Chris Coggins (MDPI AG, 2019-10-01)
      The “spirit” in spiritual ecology is an active political force deserving sustained scholarly analysis and public recognition. This article reports on 15 years of field research on “animate landscapes,” associated with gods and spirits in Tibetan communities, and “vital landscapes” associated with <i>fengshui</i> in Han Villages. Despite a century of dramatic sociopolitical change across rural areas in the People’s Republic of China, many villages maintain significant geo-phenomenological connections between body, mind, and land, comprising a body politic maintained through ritual cycles and dwelling practices that uphold the sanctity and integrity of vital watersheds. Comparative analysis of Han and Tibetan spiritual ecologies reveals that cosmological landscapes comprise the armature of relational ontologies grounding and informing everyday life, livelihood, and power relations. As dynamic, emergent, and flexible systems of socio-ecological adaptation that both shape and are shaped by regional and transnational media, they play significant roles in policy initiatives associated with <i>Ecological Civilization</i> and hold potential for broadening the horizons of Anthropocene scholarship, socio-ecological activism, and meaningful settlement in a profoundly unsettled world.
    • “Sacrifice” in the Trump Era

      Kathryn McClymond (MDPI AG, 2019-01-01)
      This article examines public conversations about sacrifice involving Donald Trump, his supporters and his critics. The author demonstrates that Trump, as a candidate and while president, has used specific discursive strategies in defining, ignoring and denigrating sacrificial acts. These strategies, as played out in conversations about sacrifice, distinguish Trump from previous presidents, maintaining his position as a “Washington outsider” even while in office and reinforcing his alignment with his base while isolating other communities within the country and sidelining the mainstream media. In redefining, dismissing and denigrating sacrifice, he undercuts prominent institutions (Congress, mainstream media) and publicly devalues specific communities within the United States.
    • Sad Paradise: Jack Kerouac’s Nostalgic Buddhism

      Sarah F. Haynes (MDPI AG, 2019-04-01)
      Jack Kerouac’s study of Buddhism started in earnest in 1953 and is traditionally believed to have ended in 1958. This paper considers the relationship between Kerouac’s Buddhist practice and his multi-layered nostalgia. Based on a close reading of his unpublished diaries from the mid-1950s through mid-1960s, I argue that Buddhism was a means of coping with his suffering and spiritual uncertainty. Kerouac’s nostalgic Buddhism was a product of orientalist interpretations of the religion that allowed him to replace his idealized version of his past with an idealized form of Buddhism.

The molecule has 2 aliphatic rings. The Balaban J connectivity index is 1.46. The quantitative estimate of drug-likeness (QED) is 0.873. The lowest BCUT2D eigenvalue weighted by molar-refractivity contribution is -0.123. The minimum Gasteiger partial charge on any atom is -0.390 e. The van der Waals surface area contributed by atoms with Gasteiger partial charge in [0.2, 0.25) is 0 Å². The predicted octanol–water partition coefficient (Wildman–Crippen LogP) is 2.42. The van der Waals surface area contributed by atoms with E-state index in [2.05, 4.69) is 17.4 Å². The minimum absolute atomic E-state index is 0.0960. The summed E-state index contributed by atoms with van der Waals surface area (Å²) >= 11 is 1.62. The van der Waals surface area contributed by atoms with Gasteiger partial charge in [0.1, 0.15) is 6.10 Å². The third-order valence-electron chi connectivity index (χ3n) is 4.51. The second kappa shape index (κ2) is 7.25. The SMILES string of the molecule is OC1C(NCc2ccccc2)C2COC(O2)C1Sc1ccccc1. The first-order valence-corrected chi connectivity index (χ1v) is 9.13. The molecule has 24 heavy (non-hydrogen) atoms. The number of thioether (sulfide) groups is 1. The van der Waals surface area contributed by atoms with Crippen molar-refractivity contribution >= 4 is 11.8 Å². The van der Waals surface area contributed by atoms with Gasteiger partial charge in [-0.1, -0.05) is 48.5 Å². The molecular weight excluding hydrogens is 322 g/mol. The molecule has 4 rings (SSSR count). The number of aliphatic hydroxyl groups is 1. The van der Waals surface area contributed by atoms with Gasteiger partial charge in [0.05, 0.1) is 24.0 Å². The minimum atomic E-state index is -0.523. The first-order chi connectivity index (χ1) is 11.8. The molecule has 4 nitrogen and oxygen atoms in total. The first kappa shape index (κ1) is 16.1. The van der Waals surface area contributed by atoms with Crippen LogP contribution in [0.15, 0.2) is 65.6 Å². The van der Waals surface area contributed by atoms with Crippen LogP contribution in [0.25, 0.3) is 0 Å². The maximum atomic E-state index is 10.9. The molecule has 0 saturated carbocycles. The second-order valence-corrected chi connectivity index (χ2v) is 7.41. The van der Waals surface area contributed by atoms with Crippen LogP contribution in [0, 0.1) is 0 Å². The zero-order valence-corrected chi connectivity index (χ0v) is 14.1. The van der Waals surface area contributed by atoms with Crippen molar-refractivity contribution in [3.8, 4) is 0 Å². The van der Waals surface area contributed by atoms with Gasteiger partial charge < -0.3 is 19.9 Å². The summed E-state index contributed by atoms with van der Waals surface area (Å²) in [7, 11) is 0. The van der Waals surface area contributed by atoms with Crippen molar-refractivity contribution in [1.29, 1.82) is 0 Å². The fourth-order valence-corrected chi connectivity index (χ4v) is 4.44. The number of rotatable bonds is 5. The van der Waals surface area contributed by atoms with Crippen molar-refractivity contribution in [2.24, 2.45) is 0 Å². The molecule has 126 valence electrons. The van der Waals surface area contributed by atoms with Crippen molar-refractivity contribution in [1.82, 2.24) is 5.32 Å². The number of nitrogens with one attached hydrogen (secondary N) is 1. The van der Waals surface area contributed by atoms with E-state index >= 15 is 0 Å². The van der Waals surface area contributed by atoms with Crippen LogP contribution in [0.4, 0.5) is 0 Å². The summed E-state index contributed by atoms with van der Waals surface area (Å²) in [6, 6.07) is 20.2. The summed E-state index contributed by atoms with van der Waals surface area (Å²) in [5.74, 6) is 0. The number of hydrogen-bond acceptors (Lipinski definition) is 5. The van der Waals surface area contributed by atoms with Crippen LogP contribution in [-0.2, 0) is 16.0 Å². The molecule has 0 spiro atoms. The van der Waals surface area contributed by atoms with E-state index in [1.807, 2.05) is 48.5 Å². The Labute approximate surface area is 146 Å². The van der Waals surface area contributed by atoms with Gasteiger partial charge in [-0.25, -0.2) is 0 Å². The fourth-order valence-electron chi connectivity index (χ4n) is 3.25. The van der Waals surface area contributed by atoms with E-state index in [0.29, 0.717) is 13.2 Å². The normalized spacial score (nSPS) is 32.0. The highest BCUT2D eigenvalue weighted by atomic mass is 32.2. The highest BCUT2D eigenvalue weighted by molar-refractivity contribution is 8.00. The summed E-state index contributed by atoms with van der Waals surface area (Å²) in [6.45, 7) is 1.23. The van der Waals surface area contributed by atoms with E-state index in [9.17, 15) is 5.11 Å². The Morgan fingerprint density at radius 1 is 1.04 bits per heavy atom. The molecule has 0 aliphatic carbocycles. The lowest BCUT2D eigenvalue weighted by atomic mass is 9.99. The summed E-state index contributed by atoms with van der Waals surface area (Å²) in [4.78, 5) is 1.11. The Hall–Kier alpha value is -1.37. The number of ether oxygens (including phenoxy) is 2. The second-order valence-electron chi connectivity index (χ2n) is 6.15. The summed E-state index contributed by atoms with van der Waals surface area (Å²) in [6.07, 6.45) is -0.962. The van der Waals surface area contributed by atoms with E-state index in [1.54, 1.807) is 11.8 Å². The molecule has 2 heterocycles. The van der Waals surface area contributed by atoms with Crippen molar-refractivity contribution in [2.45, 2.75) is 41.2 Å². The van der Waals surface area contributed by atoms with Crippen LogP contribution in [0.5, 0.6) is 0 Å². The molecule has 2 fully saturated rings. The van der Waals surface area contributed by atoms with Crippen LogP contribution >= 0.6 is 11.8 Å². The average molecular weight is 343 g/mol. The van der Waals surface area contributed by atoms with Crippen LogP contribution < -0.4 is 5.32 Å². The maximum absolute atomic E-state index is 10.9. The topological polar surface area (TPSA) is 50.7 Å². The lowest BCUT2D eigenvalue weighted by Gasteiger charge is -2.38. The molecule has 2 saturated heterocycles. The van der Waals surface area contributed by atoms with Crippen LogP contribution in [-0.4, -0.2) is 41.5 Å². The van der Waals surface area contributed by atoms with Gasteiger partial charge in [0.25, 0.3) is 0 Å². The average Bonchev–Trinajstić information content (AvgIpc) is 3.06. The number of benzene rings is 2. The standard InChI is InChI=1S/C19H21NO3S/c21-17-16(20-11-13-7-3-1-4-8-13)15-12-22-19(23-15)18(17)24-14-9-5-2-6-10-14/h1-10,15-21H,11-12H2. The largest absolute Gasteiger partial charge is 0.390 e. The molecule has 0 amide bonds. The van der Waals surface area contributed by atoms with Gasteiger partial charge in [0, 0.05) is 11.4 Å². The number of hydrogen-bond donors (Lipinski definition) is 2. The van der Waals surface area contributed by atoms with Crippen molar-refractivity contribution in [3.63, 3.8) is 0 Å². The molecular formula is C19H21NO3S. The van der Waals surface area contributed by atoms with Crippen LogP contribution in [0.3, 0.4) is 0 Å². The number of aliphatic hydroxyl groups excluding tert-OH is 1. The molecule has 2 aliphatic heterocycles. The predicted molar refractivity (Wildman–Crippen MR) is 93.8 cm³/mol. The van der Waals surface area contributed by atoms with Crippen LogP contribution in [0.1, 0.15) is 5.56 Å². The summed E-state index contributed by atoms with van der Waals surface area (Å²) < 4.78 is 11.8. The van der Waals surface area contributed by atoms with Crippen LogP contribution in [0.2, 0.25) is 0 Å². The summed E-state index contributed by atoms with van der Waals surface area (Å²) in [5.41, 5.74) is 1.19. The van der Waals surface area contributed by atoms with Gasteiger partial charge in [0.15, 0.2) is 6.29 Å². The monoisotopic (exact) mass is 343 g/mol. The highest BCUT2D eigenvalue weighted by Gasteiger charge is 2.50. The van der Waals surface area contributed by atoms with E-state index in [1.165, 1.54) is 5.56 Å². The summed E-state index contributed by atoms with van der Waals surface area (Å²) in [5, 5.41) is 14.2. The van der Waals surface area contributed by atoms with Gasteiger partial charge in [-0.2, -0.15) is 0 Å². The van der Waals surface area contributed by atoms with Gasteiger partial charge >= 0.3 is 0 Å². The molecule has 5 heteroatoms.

• Safeguarding, Chaplaincy and English Professional Football

      Mark Oliver; Andrew Parker (MDPI AG, 2019-09-01)
      In recent years, English professional football has been rocked by allegations of historical sexual abuse and safeguarding concerns around young players. This paper examines the potential contribution that sports chaplains can make to the specific welfare needs of elite youth footballers within the wider context of safeguarding practices and protocols. Comprising a small-scale, sociological study involving welfare personnel at English Premier League and English Football League Championship clubs, the paper identifies the scope and potential of sports chaplaincy in relation to the practical outworking of safeguarding policy. Findings reveal that elite youth footballers face a number of pressures specific to the highly competitive environment in which they work and that various safeguarding issues routinely arise amidst these pressures. The paper concludes by suggesting that sports chaplains are ideally placed to provide safeguarding and wider welfare support to young players as a consequence of their independence from team management structures and their prioritization of holistic care above performance-related issues.
    • Saint Anselm of Canterbury and Charismatic Authority

      William M. Aird (MDPI AG, 2014-02-01)
      The early career of Archbishop Anselm of Canterbury (c. 1033–1109) provides an opportunity to explore the operation of charismatic authority in a monastic setting. It is argued that the choice of Anselm for the archiepiscopal see of Canterbury in 1093 was the result of his growing reputation cultivated during his years as prior and abbot of the influential Norman monastery of Bec. The article explores various aspects of Anselm’s charismatic authority including his performance of charisma, the charisma derived from his fame as a scholar, and his reputation as a miracle-working holy man.